Leadership is a buzz word. My view on leadership is highly influenced by Reuel Khoza’s speech titled “Education for empowerment”. I would be right to insinuate that the notion of empowerment lacks a definitive definition.
According to Oxford dictionary, making someone stronger and more confident are some of the characteristics of empowerment. Leadership for empowerment puts more emphasis on those being led and not leaders. Leaders are the ones who ensure that those they lead are made strong and more confident.
Those who are being led usually retain low confidence if they are given meaningless tasks to execute. They would feel weak if credit for their best work is taken by their leaders.
Leadership for empowerment demands leaders to trust those they lead even when the stakes are high. This is not to imply that subordinates should be thrown into the deep end to drown, but rather demands a systematic approach of grooming them – one task at a time.
When leadership is not for empowerment, then organisations are short lived. Those organisations would be one dimensional; they revolve around the leader thus exposing the organisation to the leader’s blind spots.
Leadership for empowerment demands that leaders invest in their teams. Arguably, subordinates make important decisions without their leader’s inputs, moving the spotlight away from the leader to the team. The team should be comprised of talented individuals of course. The Spanish national football team dominated the international football stage in recent years – thanks to a solid team. It is not only about the best individual talent, but how they complement each other to make the whole best.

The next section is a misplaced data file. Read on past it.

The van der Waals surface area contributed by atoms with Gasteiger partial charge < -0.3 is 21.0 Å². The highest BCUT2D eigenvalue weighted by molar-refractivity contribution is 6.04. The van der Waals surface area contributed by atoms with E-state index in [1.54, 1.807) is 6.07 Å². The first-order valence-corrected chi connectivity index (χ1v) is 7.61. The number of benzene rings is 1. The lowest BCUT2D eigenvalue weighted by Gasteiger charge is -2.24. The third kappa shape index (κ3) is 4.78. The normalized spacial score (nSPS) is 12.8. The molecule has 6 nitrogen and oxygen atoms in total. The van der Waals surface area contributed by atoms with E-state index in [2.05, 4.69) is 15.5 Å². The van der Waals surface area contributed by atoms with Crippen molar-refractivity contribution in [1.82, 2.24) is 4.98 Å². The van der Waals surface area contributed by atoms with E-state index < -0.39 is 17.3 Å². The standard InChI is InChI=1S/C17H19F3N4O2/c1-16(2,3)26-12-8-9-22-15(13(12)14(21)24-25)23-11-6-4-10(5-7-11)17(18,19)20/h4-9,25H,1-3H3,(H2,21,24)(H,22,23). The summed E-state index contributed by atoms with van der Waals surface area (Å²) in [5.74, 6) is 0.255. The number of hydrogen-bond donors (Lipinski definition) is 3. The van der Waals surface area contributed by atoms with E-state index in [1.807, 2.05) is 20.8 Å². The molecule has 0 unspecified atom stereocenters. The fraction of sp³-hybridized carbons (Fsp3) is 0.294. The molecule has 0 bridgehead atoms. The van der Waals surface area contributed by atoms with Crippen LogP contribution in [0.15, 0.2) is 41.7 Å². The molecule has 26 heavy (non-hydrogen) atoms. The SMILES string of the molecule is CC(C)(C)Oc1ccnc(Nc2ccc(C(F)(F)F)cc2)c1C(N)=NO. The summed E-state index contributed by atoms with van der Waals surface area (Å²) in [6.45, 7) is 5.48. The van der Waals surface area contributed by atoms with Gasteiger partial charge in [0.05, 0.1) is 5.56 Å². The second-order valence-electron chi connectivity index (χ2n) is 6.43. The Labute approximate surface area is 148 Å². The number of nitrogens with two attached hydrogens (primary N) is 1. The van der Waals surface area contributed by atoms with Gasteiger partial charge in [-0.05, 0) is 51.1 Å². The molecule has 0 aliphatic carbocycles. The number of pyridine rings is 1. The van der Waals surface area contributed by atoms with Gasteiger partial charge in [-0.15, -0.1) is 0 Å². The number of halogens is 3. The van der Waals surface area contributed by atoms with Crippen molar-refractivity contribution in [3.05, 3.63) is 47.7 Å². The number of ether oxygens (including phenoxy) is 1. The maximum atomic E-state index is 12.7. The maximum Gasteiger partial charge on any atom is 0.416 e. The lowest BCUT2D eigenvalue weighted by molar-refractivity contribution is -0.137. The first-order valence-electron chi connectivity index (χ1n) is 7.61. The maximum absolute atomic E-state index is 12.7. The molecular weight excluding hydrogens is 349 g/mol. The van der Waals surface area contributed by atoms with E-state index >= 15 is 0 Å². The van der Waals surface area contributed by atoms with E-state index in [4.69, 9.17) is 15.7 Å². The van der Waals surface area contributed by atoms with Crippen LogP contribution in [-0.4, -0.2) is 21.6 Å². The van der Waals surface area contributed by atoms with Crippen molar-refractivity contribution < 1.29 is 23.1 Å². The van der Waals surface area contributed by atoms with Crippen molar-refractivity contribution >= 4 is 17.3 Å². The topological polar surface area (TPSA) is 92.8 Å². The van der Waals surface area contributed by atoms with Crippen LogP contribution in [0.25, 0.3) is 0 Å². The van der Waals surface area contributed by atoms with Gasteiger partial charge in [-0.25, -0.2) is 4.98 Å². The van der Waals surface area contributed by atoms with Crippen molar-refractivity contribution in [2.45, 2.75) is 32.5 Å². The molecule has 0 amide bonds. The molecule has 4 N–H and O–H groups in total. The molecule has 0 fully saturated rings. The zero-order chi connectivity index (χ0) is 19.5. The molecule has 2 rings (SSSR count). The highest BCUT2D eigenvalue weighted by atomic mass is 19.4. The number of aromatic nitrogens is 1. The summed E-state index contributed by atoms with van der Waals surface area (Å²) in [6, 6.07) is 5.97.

It is about creating an environment for the best talent to flourish. Being in a flourishing prone environment not only exposes the team’s strengths but their weaknesses too, which in turn helps to address skills gap of the team. This allows individuals to develop relevant skills for the team to be competitive. It is futile to practice for a football game where the midfielder takes on the role of a goal keeper. A leader who is aware of his team’s capabilities is able to effectively utilise them, contributing to the overall success of the organisation.
Leadership for empowerment is about the future. It is about succession planning, implementation and believing in the team at all times.
Founders are faced with the challenge of loving their ideas too much. They find it hard to build solid teams to grow their businesses. Start-ups remain start-ups for many years. Through the lenses of leadership for empowerment, the founder understands that it is through a team that an idea is turned into a profitable business. A team is not limited to only sitting around the table, thanks to technology – virtual teams are an option.
To be successful in running organisations, leadership should be more of empowerment than many other intentions.
Rendani Mamphiswana is the founder and president of Takalani Foundation. He is an assistant technology manager, currently studying towards Master’s in Engineering (Technology Management) with the University of Pretoria, South Africa. As an up-and-coming writer, he wrote this article in his personal capacity.